The horses remaining after the first seven or six (or all Challenge winners, whichever is greater) in oversubscribed fourteen or twelve horse fields at the time of pre-entry will be ranked in order of preference by the Panel. The Panel will be free to establish its own criteria for ranking so that high-quality horses of demonstrated ability will have the opportunity to participate in Championship races regardless of earlier participation in graded events.

[Record No. 4-2, p. 34]

         While Class Racing argues that the Court failed to take into consideration the point system used by Breeders9; Cup, it is actually Class Racing that fails to adequately understand the selection procedure. Holy Lute did not accumulate six points, a minimum to be considered to receive an automatic selection into the race on points. Thus, Holy Lute needed to be selected by the Panel to fill one of the remaining slots of the oversubscribed fourteen-horse field. The Panel would rank in order of preference the horses which would make up the remaining spots. And importantly, the Panel was free to establish its own criteria for ranking. As several Panel members discussed in their depositions, the points a horse accumulated are no longer the sole deciding factor for selection of horses to fill the remaining spots. Instead, point totals become just one of many factors that the Panel takes into consideration when selecting the field. See Record Nos. 97-3, p. 5, lines 8-18; 97-4, p. 5, lines 1-20; 97-5, p. 7, lines 5-15. Therefore, the fact that Holy Lute had more points than the other horses that ran in the race did not mean that Holy Lute would have been selected over them.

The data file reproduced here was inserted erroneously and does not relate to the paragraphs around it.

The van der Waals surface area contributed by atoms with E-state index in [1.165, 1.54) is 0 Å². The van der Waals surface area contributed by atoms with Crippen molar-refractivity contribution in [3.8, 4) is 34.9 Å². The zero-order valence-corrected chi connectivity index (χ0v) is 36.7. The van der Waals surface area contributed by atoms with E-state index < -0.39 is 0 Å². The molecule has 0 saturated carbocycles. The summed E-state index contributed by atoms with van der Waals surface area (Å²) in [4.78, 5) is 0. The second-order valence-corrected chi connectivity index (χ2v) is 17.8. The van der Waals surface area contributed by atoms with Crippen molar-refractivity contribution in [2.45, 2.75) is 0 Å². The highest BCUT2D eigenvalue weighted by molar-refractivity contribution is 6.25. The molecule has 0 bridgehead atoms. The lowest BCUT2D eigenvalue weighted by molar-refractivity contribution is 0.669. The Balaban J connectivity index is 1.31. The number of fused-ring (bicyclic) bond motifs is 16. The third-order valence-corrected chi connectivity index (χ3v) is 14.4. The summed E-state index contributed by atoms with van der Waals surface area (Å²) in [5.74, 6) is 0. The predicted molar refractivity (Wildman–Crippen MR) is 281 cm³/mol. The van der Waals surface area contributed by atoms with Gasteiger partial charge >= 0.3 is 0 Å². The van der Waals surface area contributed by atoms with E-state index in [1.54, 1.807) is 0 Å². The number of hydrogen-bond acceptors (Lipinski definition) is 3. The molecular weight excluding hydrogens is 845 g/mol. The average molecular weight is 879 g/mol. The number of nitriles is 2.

Class Racing goes on to argue that an e-mail sent from Ciaran Kennelly on the day of the call (which allegedly shows Christian knew Holy Lute would be entered in the race at the time of the call) is new evidence warranting reconsideration of the Court9;s prior order. Class Racing9;s reliance on this e-mail is flawed for two reasons. First, James Cassidy placed the call to Christian on Sunday, October 18, 2015 in the morning hours. See Record No. 83-1, p. 13, lines 17-25; p. 19, lines 1-4. The e-mail which Class Racing alleges proves Christian knew Holy Lute would be entered on the body of the race was not sent until the late afternoon of October 18, 2015. See Record No. 83-1, p. 1 (“Sent: Sunday, October 18, 2015 4:34 PM”). Thus, Christian did not receive the e-mail before the call and could not have looked at the email during the call.

         Second, Class Racing9;s argument that the e-mail list is probative of which horses will be selected by the Panel for the race is again premised on how many points Holy Lute accumulated and its NARC rating. As discussed previously, points are only one factor the Panel takes into consideration when selecting the remaining horses to fill the field. Additionally, the NARC rating is another tool the Panel may use when deciding the horses to select when filling the field. See Record Nos. 98-5, pp. 2-3, lines 25-2; 98-6, p. 4, lines 3-11; 98-8, pp. 2-3, lines 23-10. This means that simply being placed on the list of probable starters in the 11th position does not equate to Holy Lute being selected by the Panel to run in that spot.

         In summary, Class Racing has come forward with no new evidence that would alter the Court's prior conclusion that Class Racing's reliance on Christian's statement was not reasonable. Where a party simply disagrees with the district court's conclusions, the appropriate vehicle for relief is an appeal, not a motion to alter or amend a judgment. Graham ex rel. Estate of Graham v. County of Washtenaw, 358 F.3d 377, 385 (6th Cir. 2004) (motion to ...